Mississippi State Health Officer Dr. Thomas Dobbs answers a reporter’s question regarding the early start of public schools throughout the state at Gov. Tate Reeves’ COVID-19 press briefing in Jackson, Miss., Tuesday, Aug. 4, 2020. State officials provided reporters an update on the coronavirus and the state’s ongoing strategy to limit transmission in public schools. (AP Photo/Rogelio V. Solis)

by Emily Wagster Pettus, Associated Press

Mississippi’s top public health official is urging people to continue wearing masks in public to slow the spread of the coronavirus, even after Republican Gov. Tate Reeves lifted a mask mandate.

Dr. Thomas Dobbs, the state health officer, said during a news conference Monday that Mississippi has seen a significant decrease in hospitalizations from COVID-19 in recent weeks, but “we’re not done with the COVID pandemic.”

“Just like in a baseball game, if you’re up a run or two in the sixth or seventh inning, you don’t just lay down and let the other team just go at it on offense,” Dobbs said. “It’s time to continue with some of the safety measures we have in place. Continue to mask in public. Continue to avoid indoor social gatherings. And get vaccinated when it’s your turn.”

Reeves last week lifted the mask mandate that had been in place for most of Mississippi. He recommended that people continue to wear masks but said the governor’s office was “getting out of the business of telling people what they can and cannot do.” Reeves said cities are allowed to keep local mandates. Jackson and Hattiesburg are among the cities that have done so.

The governor also lifted most other restrictions on businesses. His executive order that took effect Wednesday specified that “close-contact” businesses such as barbershops, beauty salons and massage or tattoo parlors should encourage their employees and customers to wear masks.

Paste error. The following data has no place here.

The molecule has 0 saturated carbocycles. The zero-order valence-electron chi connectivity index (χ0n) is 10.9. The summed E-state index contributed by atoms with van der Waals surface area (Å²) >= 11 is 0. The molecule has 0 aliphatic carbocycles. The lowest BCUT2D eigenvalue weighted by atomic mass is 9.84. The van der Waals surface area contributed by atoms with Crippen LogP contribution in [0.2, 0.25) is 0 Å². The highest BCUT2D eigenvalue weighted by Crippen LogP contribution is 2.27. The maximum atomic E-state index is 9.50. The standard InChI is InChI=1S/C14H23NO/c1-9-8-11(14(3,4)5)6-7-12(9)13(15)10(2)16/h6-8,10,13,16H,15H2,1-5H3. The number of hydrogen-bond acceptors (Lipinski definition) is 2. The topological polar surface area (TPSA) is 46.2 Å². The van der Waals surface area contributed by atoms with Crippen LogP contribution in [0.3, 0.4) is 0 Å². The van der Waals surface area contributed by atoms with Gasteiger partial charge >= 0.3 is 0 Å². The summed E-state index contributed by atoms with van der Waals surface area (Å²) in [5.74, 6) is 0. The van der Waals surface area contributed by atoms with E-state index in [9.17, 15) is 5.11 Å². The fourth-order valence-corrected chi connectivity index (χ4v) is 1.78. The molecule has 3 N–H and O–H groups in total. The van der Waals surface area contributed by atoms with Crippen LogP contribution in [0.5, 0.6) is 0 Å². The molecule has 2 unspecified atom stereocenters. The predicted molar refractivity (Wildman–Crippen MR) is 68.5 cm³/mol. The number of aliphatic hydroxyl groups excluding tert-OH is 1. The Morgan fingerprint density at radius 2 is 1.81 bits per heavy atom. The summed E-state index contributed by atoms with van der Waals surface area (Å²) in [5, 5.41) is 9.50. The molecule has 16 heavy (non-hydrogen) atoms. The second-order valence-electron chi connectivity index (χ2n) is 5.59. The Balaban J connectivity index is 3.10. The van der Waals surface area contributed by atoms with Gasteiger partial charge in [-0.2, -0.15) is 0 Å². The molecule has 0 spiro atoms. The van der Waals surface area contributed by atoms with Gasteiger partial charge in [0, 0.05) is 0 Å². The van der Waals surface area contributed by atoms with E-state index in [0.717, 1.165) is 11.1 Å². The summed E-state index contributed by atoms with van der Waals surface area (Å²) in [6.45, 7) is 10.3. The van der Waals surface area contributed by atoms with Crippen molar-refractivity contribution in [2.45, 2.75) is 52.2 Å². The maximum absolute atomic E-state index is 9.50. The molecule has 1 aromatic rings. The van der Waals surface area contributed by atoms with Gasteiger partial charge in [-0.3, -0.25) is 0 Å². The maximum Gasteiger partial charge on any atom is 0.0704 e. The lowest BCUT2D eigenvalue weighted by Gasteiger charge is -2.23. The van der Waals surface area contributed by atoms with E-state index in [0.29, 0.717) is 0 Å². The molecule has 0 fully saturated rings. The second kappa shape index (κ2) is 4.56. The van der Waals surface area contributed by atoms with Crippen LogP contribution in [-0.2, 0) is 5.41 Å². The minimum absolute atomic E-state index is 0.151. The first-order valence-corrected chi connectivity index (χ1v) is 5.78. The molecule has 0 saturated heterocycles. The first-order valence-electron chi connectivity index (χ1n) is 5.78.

Mississippi has a population of about 3 million. The Health Department said Monday that more than 488,000 people have received at least one dose of a COVID-19 vaccination, and nearly 276,000 people are fully vaccinated.

Dobbs said Mississippi is closing the gap on racial disparities in vaccinations. Black people comprise 38% of Mississippi’s population. They now represent 25% of those who have received at least one dose of a vaccination, up from about 17% in early February.

The Health Department reported 70 new confirmed cases of the virus Monday — one of the lowest numbers in a long time. The department has reported 297,651 confirmed cases and 6,808 deaths in Mississippi since the beginning of the pandemic.

Mississippi reported its first confirmed case of the virus on March 11, 2020, and the first confirmed death from it eight days later.

The state epidemiologist, Dr. Paul Byers, said Monday that Mississippi’s largest single-day total of new confirmed cases occurred Jan. 8, when more than 3,500 were reported. The largest single-day total of new deaths was 57 reported on Jan. 15.